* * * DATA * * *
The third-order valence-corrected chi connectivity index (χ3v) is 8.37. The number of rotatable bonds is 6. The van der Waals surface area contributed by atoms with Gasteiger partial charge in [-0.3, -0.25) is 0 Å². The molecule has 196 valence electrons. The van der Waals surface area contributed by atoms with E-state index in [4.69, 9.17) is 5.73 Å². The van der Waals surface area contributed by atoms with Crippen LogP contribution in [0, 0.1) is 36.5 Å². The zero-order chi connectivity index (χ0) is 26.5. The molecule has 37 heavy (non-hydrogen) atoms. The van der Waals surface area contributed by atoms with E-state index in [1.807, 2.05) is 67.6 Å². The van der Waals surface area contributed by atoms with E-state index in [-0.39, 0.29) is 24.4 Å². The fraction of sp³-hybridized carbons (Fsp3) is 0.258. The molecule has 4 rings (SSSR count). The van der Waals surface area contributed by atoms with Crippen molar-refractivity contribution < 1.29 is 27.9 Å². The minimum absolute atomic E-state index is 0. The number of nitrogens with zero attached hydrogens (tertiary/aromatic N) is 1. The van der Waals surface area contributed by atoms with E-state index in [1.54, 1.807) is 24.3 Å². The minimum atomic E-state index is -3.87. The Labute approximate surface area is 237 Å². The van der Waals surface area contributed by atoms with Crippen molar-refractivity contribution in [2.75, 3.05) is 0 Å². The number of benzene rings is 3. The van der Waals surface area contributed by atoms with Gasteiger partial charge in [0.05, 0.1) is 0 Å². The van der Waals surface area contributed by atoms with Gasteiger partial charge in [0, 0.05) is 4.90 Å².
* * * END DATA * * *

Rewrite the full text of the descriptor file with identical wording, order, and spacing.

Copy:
The third-order valence-corrected chi connectivity index (χ3v) is 8.37. The number of rotatable bonds is 6. The van der Waals surface area contributed by atoms with Gasteiger partial charge in [-0.3, -0.25) is 0 Å². The molecule has 196 valence electrons. The van der Waals surface area contributed by atoms with E-state index in [4.69, 9.17) is 5.73 Å². The van der Waals surface area contributed by atoms with Crippen LogP contribution in [0, 0.1) is 36.5 Å². The zero-order chi connectivity index (χ0) is 26.5. The molecule has 37 heavy (non-hydrogen) atoms. The van der Waals surface area contributed by atoms with E-state index in [1.807, 2.05) is 67.6 Å². The van der Waals surface area contributed by atoms with E-state index in [-0.39, 0.29) is 24.4 Å². The fraction of sp³-hybridized carbons (Fsp3) is 0.258. The molecule has 4 rings (SSSR count). The van der Waals surface area contributed by atoms with Crippen molar-refractivity contribution < 1.29 is 27.9 Å². The minimum absolute atomic E-state index is 0. The number of nitrogens with zero attached hydrogens (tertiary/aromatic N) is 1. The van der Waals surface area contributed by atoms with E-state index in [1.54, 1.807) is 24.3 Å². The minimum atomic E-state index is -3.87. The Labute approximate surface area is 237 Å². The van der Waals surface area contributed by atoms with Crippen molar-refractivity contribution in [2.75, 3.05) is 0 Å². The number of benzene rings is 3. The van der Waals surface area contributed by atoms with Gasteiger partial charge in [0.05, 0.1) is 0 Å². The van der Waals surface area contributed by atoms with Gasteiger partial charge in [0, 0.05) is 4.90 Å².